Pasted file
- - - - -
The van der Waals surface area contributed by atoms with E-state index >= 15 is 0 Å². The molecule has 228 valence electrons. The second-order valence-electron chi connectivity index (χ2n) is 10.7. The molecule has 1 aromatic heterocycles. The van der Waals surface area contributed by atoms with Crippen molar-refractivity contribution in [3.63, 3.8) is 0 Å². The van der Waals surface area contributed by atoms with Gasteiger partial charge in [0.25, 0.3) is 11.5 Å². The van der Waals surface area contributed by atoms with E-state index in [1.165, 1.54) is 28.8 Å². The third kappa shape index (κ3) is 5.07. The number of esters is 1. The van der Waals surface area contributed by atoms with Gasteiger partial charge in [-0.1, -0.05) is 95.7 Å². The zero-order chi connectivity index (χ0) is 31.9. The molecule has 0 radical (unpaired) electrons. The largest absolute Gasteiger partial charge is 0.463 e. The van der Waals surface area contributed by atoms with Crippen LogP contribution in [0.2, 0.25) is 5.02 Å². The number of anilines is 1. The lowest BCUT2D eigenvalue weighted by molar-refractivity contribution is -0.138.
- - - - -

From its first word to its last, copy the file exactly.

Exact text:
The van der Waals surface area contributed by atoms with E-state index >= 15 is 0 Å². The molecule has 228 valence electrons. The second-order valence-electron chi connectivity index (χ2n) is 10.7. The molecule has 1 aromatic heterocycles. The van der Waals surface area contributed by atoms with Crippen molar-refractivity contribution in [3.63, 3.8) is 0 Å². The van der Waals surface area contributed by atoms with Gasteiger partial charge in [0.25, 0.3) is 11.5 Å². The van der Waals surface area contributed by atoms with E-state index in [1.165, 1.54) is 28.8 Å². The third kappa shape index (κ3) is 5.07. The number of esters is 1. The van der Waals surface area contributed by atoms with Gasteiger partial charge in [-0.1, -0.05) is 95.7 Å². The zero-order chi connectivity index (χ0) is 31.9. The molecule has 0 radical (unpaired) electrons. The largest absolute Gasteiger partial charge is 0.463 e. The van der Waals surface area contributed by atoms with Crippen LogP contribution in [0.2, 0.25) is 5.02 Å². The number of anilines is 1. The lowest BCUT2D eigenvalue weighted by molar-refractivity contribution is -0.138.